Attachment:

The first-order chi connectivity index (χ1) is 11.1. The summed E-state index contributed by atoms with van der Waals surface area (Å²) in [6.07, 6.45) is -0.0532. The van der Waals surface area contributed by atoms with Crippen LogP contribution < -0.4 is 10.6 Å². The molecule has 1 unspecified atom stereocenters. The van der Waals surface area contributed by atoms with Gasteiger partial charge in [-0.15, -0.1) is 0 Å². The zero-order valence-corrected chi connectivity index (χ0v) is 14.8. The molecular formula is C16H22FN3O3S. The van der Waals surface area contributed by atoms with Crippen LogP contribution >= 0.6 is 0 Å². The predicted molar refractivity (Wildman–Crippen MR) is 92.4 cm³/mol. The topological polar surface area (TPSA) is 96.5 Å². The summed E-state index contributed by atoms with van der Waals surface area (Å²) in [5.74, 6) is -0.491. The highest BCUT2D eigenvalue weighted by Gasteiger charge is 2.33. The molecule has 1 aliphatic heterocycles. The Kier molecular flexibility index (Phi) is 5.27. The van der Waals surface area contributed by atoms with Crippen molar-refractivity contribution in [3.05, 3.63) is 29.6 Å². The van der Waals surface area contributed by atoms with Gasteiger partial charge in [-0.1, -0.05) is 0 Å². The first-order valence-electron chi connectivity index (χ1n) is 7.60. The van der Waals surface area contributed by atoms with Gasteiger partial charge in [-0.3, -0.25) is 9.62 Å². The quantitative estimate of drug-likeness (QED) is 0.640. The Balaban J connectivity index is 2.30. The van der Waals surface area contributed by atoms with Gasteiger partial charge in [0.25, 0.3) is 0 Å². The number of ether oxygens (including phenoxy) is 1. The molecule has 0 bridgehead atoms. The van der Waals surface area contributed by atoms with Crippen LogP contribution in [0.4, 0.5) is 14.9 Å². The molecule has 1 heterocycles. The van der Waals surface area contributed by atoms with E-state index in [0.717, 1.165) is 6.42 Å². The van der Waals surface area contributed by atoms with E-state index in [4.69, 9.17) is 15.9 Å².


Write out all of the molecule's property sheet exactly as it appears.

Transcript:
The first-order chi connectivity index (χ1) is 11.1. The summed E-state index contributed by atoms with van der Waals surface area (Å²) in [6.07, 6.45) is -0.0532. The van der Waals surface area contributed by atoms with Crippen LogP contribution < -0.4 is 10.6 Å². The molecule has 1 unspecified atom stereocenters. The van der Waals surface area contributed by atoms with Gasteiger partial charge in [-0.15, -0.1) is 0 Å². The zero-order valence-corrected chi connectivity index (χ0v) is 14.8. The molecular formula is C16H22FN3O3S. The van der Waals surface area contributed by atoms with Crippen LogP contribution >= 0.6 is 0 Å². The predicted molar refractivity (Wildman–Crippen MR) is 92.4 cm³/mol. The topological polar surface area (TPSA) is 96.5 Å². The summed E-state index contributed by atoms with van der Waals surface area (Å²) in [5.74, 6) is -0.491. The highest BCUT2D eigenvalue weighted by Gasteiger charge is 2.33. The molecule has 1 aliphatic heterocycles. The Kier molecular flexibility index (Phi) is 5.27. The van der Waals surface area contributed by atoms with Crippen molar-refractivity contribution in [3.05, 3.63) is 29.6 Å². The van der Waals surface area contributed by atoms with Gasteiger partial charge in [-0.1, -0.05) is 0 Å². The first-order valence-electron chi connectivity index (χ1n) is 7.60. The van der Waals surface area contributed by atoms with Gasteiger partial charge in [-0.3, -0.25) is 9.62 Å². The quantitative estimate of drug-likeness (QED) is 0.640. The Balaban J connectivity index is 2.30. The van der Waals surface area contributed by atoms with Gasteiger partial charge in [0.25, 0.3) is 0 Å². The number of ether oxygens (including phenoxy) is 1. The molecule has 0 bridgehead atoms. The van der Waals surface area contributed by atoms with Crippen LogP contribution in [0.4, 0.5) is 14.9 Å². The molecule has 1 heterocycles. The van der Waals surface area contributed by atoms with E-state index in [0.717, 1.165) is 6.42 Å². The van der Waals surface area contributed by atoms with E-state index in [4.69, 9.17) is 15.9 Å².